Family: February 2009 Archives


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It's official: as of last night I no longer can count a single WWII veteran among my acquaintances. I've long used this as an unspoken yardstick against mortality. I've watched these veterans, in our family and social circles, leave this world one by one and now the last one I knew has passed.

G may have been a couple of generations older than me but this didn't impact how my husband and I saw him as a friend. Sadly, we allowed ourselves to be too consumed with work to get to visit him in his final days and I'm aggravated at myself over this. There is no excuse.

When I started going to church again regularly (after years of disillusionment), G was one of the first people I met. I always felt comfortable around him; he had lived too long and seen too much to turn around and view anyone with any sort of spiritual suspicion. He wore his best flannel shirt and took the hat off his head when the opening songs began. 

He was the only man to ever get me a baby shower gift. I remember writing thank yous and poring over the cards I'd saved; amongst the pile of flowery notes in women's script was a simple card with the word "BOY" on the front and inside G's shaky scrawl. I still have this card. I wrote him a thank you note in careful print so that he could read it. After I had Ewan he gave me a framed copy of something he wrote, an essay about how women are a blessing.

He wrote essays every week and made copies on the church's Xerox machine before distributing them to the congregation every Sunday morning before the sermon. Sometimes he gave you two copies. I always missed the first part of the sermon reading them. I think G knew it, too, and after a while I noticed that intentional or not, he gave me my copy after the service. He was a fantastic writer. He wrote with a humility that can only be attained by a long life of trial and error. There was an urgency in his words, through them he tried to gift others the benefit of his experience so that they may see things more clearly, earlier.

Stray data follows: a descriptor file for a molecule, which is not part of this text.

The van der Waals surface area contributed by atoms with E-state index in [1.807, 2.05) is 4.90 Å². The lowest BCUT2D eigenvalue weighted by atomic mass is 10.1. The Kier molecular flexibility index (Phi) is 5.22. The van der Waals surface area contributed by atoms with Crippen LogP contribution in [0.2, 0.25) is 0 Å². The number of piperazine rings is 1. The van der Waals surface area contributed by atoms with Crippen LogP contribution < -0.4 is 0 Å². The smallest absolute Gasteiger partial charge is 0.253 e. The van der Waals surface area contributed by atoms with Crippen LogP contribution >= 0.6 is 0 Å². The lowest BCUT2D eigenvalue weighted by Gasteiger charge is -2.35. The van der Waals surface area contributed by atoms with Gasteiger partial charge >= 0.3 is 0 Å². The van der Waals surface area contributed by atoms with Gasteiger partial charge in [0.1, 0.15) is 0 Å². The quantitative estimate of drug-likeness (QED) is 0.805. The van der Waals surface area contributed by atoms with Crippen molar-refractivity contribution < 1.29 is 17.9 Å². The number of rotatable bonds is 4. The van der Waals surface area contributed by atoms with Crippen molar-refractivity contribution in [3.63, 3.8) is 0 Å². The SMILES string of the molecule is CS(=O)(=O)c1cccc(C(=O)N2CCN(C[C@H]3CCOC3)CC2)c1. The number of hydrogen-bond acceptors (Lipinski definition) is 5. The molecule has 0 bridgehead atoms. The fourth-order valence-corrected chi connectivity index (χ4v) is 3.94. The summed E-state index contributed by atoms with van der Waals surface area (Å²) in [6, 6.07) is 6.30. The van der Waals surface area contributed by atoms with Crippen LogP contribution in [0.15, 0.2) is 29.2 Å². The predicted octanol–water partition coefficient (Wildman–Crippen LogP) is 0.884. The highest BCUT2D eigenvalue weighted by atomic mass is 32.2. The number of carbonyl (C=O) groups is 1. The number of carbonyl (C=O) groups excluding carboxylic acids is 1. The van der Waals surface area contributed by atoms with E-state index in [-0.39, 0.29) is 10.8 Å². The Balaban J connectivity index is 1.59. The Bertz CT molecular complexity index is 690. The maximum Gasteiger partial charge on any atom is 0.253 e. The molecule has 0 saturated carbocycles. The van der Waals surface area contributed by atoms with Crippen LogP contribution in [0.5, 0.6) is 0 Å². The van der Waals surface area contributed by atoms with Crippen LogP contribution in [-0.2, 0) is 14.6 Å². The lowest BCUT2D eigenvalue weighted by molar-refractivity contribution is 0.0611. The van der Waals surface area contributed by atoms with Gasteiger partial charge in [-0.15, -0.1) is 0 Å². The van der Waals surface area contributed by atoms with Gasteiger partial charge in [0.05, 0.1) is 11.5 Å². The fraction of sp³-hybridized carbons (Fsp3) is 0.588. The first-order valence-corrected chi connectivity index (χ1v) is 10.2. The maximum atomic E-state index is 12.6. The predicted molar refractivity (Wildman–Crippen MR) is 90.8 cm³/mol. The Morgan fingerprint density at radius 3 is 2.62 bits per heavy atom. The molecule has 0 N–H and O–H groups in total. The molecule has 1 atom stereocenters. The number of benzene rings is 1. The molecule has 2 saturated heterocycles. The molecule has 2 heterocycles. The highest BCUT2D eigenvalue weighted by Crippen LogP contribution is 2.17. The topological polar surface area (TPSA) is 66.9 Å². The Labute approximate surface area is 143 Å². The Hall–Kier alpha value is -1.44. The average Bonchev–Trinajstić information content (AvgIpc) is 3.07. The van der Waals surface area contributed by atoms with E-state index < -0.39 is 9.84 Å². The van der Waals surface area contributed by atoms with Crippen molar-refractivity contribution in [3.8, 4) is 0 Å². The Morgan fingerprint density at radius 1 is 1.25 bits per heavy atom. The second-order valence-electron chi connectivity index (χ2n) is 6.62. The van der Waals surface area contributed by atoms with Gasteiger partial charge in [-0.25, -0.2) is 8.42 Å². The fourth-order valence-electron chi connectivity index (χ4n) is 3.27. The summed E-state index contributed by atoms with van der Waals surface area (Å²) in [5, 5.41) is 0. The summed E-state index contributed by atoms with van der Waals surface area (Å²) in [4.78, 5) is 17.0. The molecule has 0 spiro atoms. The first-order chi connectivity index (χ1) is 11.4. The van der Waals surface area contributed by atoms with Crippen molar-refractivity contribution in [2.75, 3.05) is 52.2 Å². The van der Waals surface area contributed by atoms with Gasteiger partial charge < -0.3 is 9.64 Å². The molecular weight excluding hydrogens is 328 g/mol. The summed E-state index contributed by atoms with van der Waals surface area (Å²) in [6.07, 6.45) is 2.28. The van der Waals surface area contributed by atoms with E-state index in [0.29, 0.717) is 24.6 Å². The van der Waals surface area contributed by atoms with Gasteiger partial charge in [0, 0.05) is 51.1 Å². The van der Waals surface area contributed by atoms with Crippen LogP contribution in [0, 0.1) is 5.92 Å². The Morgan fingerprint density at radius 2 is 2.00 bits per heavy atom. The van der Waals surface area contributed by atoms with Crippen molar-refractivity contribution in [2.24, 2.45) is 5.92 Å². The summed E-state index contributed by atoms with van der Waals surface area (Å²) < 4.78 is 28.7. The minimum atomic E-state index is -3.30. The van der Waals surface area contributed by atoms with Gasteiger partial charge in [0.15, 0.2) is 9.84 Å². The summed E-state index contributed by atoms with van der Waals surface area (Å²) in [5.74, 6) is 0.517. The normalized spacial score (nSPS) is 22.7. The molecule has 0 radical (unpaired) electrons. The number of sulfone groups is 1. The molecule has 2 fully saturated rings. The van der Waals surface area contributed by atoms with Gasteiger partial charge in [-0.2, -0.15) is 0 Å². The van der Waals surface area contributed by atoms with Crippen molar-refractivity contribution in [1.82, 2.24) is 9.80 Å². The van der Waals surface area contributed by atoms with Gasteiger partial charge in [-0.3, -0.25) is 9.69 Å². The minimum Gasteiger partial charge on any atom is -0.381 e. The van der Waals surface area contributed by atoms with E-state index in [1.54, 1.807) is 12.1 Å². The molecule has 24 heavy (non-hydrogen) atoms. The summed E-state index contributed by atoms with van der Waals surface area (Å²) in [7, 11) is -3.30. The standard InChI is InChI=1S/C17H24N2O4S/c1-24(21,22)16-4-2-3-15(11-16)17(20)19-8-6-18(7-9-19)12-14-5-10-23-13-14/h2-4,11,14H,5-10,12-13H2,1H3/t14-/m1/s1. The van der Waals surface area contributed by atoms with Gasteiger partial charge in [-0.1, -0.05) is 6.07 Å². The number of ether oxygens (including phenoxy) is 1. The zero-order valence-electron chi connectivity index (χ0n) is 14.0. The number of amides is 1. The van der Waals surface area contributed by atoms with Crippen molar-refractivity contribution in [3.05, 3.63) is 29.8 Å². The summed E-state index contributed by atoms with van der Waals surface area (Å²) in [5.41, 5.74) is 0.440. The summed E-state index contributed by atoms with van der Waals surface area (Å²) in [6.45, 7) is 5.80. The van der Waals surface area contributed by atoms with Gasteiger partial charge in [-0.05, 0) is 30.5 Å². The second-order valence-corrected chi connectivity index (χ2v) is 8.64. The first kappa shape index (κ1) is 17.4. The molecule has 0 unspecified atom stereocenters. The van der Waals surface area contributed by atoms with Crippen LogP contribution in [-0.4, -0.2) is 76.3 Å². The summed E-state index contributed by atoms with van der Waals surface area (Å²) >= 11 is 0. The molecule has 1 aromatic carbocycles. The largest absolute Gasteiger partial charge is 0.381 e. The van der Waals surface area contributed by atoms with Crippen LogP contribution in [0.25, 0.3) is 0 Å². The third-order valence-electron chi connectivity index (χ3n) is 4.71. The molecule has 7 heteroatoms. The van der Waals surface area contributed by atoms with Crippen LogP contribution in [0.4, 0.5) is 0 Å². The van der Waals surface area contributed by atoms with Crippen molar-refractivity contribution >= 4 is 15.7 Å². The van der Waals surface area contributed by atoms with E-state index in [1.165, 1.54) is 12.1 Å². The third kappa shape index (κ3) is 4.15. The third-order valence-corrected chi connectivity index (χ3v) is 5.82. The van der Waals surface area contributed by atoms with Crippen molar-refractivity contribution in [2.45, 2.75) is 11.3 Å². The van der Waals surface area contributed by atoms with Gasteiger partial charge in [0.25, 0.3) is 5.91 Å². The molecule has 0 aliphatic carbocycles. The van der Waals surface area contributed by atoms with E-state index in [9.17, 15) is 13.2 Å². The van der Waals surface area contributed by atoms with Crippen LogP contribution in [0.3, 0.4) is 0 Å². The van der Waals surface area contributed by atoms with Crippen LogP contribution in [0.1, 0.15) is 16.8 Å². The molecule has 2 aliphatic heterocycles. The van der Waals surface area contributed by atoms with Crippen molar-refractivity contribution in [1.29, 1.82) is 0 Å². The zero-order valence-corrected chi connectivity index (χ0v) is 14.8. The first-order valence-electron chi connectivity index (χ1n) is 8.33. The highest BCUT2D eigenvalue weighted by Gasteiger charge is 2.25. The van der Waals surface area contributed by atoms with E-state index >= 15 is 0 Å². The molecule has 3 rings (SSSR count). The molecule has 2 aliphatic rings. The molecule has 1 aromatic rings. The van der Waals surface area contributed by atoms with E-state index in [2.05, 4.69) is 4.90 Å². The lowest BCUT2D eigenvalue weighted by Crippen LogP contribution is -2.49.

After a while he stopped writing due to his failing health. It was always difficult to make out what he said before but even more so at the end of his life. His voice was so quiet that you had to lean in to hear him. He never complained. He was too worried about being of service to others and pleasing God. Most people my age think it's enough just to make getting through the gates your goal. Service to anyone doesn't factor into the journey. This was a lesson G embodied. Isn't it weird how people appear in your life at the precise moment when you need an adjustment to your perspective?

I'm not writing this for condolences; I know that G is in much better company than we here on earth could have ever offered him. We were fortunate to know him and learn from him. He lived a long, beautiful life and while I won't assume to know the inner-workings of Heaven, were I a betting gal, I'd say that G walked through those gates hearing "Well done, my good and faithful servant."

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